Variation in plural pronouns, plural & classifiers

Elena Maslova Lena at LH.BICOS.DE
Sun Nov 8 10:16:52 UTC 1998

At 16:22 11/6/98 +0100, Michael Cysouw wrote:

> This exclusive 'we' is probably better
> characterised as an 'associative': it means 'the speaker and
> associates', not 'multiple speakers'.
> For 'you (pl.)' both readings seem readily possible: 'you (pl.)
can refer
> to a group of addressees (hence, a real 'second person plural')
or it can
> refer to an addressee with his/hers associates. I am searching
for a
> language that distinguishes these two meanings by different
> Untill now I have not found any (and I have seen several
hundreds), and I
> am inclined to say that this distinction is not grammaticalised
in any
> human language. Can somebody prove me wrong, please?

Yukaghir seems to have a grammaticalized construction of the type
Michael is looking for. The regular plural marking is -pe-/-pul-.
To render the meaning like "X and her/his associates", one has to
use the following scheme:


where tang is an attributive distal demonstrative (which can be
also used as an NP, but very rarely).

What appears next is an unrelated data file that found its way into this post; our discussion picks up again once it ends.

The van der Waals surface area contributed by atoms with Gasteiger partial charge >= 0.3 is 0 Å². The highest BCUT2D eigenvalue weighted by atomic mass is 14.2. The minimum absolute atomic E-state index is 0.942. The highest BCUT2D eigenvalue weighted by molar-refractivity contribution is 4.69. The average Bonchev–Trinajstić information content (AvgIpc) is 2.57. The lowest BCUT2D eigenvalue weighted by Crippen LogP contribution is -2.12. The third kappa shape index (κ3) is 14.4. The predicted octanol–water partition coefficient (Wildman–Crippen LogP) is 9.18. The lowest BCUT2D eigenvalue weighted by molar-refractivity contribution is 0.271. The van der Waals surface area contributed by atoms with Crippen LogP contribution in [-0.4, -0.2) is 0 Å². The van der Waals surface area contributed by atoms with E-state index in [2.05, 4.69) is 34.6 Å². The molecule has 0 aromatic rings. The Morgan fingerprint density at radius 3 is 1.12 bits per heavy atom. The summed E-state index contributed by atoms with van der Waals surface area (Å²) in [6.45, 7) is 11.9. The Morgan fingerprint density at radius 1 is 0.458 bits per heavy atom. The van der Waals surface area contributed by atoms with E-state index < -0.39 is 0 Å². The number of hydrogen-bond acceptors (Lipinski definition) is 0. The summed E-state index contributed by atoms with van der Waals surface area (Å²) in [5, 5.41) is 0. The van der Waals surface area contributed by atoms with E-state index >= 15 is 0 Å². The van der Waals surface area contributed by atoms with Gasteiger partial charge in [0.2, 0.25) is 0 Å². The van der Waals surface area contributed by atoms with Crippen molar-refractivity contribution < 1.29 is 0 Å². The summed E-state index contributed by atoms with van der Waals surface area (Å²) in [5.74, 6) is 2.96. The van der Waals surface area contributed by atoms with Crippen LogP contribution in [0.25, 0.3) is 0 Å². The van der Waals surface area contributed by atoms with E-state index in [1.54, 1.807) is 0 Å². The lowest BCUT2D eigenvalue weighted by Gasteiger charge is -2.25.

An example:

met cha:cha:-tang-pe "my elder brother and his associates (e.g.,
his family)"
mat cha:cha:-pe "my elder brothers"

Notably, most instances of this construction involve nouns
denoting unique referents (so that the existence of a contrasting
pair live above is rather an exception), e.g.

met emej-tang-pe "my mother and her associates (e.g., the women
who are together with her")
qristos-tang-pe "Christ and his people"

This distribution appears to make the construction semantically
similar to "we" and "you" (a unique prominent referent and
his/her associates). Yet it is impossible to say *met-tang-pe for
"we" (maybe, because this combination is in an obvious
contradiction with the distal meaning of the demonstrative).

To the discussion on plural in general initiated by Bingfu: Note
that Yukaghir generally neither requires nor allows the Plural
marking with generic reference *and* in combination with
quantifiers (there is no class of classifiers). It seems that
Yukaghir is fairly close to Hungarian as far as the distribution
of Plural vs. Singular marking is concerned.


Elena Maslova
University of Bielefeld
mailto:lena at

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